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Ransomware Gangs Get Paid Off As Officials Struggle For Fix

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FILE - In this Nov. 20, 2020, file photo a U.S. Department of Homeland Security plaque is displayed a podium as international passengers arrive at Miami international Airport where they are screened by U.S. Customs and Border Protection in Miami. The damned-if-you-pay-damned-if-you-don’t dilemma on ransomware payments has left U.S. officials fumbling about how to respond. While the Biden administration “strongly discourages” paying, it recognizes that failing to pay would be suicidal for some victims. (AP Photo/Lynne Sladky, File)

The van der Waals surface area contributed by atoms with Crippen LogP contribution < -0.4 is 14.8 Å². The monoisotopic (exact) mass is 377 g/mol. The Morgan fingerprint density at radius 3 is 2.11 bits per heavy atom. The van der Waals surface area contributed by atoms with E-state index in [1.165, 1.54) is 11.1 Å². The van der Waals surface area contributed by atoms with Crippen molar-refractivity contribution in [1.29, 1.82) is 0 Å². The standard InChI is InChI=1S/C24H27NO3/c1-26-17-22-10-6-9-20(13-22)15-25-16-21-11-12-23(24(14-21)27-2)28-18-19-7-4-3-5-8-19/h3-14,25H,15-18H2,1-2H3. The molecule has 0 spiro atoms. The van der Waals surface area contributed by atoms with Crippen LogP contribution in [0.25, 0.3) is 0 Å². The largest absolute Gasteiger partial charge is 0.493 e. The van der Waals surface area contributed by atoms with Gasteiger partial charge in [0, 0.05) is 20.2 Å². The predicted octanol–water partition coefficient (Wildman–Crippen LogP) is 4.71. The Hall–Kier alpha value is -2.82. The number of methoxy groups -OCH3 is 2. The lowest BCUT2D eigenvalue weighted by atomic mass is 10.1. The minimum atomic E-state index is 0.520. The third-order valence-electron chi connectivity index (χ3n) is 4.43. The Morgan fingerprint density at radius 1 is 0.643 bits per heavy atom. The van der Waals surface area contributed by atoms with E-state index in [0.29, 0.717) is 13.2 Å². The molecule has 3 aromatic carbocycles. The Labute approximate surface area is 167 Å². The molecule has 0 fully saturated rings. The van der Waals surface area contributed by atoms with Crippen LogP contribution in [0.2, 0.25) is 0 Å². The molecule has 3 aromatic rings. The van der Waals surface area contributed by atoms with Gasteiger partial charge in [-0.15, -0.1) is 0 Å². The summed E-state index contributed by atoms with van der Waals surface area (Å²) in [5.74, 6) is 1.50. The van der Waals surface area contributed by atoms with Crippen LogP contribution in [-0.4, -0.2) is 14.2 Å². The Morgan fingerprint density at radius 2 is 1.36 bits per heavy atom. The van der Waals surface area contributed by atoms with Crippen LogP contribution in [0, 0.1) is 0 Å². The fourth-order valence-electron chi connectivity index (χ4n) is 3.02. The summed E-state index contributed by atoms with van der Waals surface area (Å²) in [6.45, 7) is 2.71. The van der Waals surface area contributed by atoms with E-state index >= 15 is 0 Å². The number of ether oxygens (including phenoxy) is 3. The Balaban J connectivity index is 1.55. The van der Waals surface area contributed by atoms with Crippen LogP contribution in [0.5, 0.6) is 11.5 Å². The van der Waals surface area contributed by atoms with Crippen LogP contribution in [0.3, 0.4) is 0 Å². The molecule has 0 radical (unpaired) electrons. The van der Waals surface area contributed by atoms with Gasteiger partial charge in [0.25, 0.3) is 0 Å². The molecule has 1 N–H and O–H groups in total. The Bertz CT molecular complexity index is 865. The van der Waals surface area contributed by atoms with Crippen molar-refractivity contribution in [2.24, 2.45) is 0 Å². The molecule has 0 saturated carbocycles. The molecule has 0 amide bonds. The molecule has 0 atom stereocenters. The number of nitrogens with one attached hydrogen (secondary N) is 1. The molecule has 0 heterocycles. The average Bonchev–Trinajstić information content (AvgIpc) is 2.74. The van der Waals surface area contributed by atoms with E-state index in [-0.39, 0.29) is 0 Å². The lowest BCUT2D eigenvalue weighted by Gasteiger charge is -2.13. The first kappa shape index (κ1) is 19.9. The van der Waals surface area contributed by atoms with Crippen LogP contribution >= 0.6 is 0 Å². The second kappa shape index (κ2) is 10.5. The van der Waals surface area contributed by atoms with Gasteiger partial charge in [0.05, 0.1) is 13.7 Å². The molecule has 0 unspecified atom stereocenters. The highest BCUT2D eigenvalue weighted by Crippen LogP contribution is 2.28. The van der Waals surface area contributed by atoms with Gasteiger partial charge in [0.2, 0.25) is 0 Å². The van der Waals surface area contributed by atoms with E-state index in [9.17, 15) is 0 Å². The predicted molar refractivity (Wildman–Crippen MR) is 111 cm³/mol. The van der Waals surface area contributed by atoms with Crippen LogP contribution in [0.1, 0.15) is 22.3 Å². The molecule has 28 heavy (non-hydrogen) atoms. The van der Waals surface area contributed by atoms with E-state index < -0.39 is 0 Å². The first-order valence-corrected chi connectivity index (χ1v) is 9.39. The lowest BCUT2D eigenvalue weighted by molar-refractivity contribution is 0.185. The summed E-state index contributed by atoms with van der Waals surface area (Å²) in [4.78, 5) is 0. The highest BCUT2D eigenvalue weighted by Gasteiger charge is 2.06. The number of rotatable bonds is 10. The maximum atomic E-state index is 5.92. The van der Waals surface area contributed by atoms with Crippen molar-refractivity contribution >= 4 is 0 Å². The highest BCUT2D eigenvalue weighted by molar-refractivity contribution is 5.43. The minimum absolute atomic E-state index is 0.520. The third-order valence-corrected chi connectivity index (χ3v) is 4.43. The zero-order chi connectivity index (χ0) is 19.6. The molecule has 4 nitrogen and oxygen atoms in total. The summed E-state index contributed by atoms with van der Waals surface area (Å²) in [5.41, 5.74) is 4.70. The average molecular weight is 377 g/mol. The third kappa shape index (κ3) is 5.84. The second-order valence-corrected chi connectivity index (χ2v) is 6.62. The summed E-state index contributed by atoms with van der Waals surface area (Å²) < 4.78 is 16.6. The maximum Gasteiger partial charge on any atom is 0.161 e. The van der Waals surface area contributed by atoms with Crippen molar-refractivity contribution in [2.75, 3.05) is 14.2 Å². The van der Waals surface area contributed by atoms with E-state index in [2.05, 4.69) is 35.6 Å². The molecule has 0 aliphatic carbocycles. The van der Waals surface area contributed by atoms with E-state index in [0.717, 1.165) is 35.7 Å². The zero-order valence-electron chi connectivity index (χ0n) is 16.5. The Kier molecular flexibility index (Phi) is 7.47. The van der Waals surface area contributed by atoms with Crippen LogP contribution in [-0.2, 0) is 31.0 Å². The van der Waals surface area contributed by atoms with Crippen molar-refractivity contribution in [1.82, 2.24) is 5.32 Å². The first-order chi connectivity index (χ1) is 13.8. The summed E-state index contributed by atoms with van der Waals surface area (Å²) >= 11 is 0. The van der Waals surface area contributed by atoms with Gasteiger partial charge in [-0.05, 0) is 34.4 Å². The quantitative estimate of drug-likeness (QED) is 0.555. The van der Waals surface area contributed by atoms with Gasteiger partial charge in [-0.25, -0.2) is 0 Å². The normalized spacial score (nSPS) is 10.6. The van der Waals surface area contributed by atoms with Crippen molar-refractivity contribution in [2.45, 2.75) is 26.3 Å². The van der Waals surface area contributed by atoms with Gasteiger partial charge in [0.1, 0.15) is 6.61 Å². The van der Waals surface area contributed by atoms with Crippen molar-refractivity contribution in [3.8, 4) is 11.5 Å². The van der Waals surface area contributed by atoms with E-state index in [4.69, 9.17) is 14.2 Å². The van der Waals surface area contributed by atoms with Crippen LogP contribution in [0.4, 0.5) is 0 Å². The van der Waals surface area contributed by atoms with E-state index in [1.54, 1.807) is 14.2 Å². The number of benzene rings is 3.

(AP) — The dilemma surrounding ransomware payments has left U.S. officials fumbling about how to respond to such demands. While the Biden administration “strongly discourages” paying, officials recognize that failing to pay would be almost self-destructive for some victims. In an initial step, bipartisan draft legislation would mandate immediate federal reporting of ransomware attacks. Doing so could assist response, help identify attackers and even recoup ransoms, as the FBI did with most of the $4.4 million that Colonial Pipeline recently paid. But without additional action soon, experts say ransomware payments will continue to skyrocket.

 

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